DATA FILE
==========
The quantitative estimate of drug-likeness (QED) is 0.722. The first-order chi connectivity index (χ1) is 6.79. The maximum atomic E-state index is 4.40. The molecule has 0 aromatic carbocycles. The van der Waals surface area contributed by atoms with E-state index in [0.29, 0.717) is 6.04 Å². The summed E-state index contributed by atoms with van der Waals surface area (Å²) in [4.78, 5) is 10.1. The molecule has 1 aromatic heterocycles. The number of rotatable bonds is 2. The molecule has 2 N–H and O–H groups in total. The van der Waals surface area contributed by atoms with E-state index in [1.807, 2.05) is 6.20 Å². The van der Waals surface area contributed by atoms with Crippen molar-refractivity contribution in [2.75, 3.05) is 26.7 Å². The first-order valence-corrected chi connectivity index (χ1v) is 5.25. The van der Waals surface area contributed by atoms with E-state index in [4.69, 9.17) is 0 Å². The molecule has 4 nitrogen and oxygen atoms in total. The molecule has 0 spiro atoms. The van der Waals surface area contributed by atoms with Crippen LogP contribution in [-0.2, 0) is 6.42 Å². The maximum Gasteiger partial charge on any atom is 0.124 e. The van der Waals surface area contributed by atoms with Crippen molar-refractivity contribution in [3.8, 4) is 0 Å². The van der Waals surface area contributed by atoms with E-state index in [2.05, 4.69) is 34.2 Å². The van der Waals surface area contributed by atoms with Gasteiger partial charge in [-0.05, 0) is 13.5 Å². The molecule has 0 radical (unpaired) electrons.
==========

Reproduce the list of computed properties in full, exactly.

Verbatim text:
The quantitative estimate of drug-likeness (QED) is 0.722. The first-order chi connectivity index (χ1) is 6.79. The maximum atomic E-state index is 4.40. The molecule has 0 aromatic carbocycles. The van der Waals surface area contributed by atoms with E-state index in [0.29, 0.717) is 6.04 Å². The summed E-state index contributed by atoms with van der Waals surface area (Å²) in [4.78, 5) is 10.1. The molecule has 1 aromatic heterocycles. The number of rotatable bonds is 2. The molecule has 2 N–H and O–H groups in total. The van der Waals surface area contributed by atoms with E-state index in [1.807, 2.05) is 6.20 Å². The van der Waals surface area contributed by atoms with Crippen molar-refractivity contribution in [2.75, 3.05) is 26.7 Å². The first-order valence-corrected chi connectivity index (χ1v) is 5.25. The van der Waals surface area contributed by atoms with E-state index in [4.69, 9.17) is 0 Å². The molecule has 4 nitrogen and oxygen atoms in total. The molecule has 0 spiro atoms. The van der Waals surface area contributed by atoms with Crippen LogP contribution in [-0.2, 0) is 6.42 Å². The maximum Gasteiger partial charge on any atom is 0.124 e. The van der Waals surface area contributed by atoms with Crippen molar-refractivity contribution in [3.8, 4) is 0 Å². The van der Waals surface area contributed by atoms with E-state index in [2.05, 4.69) is 34.2 Å². The van der Waals surface area contributed by atoms with Gasteiger partial charge in [-0.05, 0) is 13.5 Å². The molecule has 0 radical (unpaired) electrons.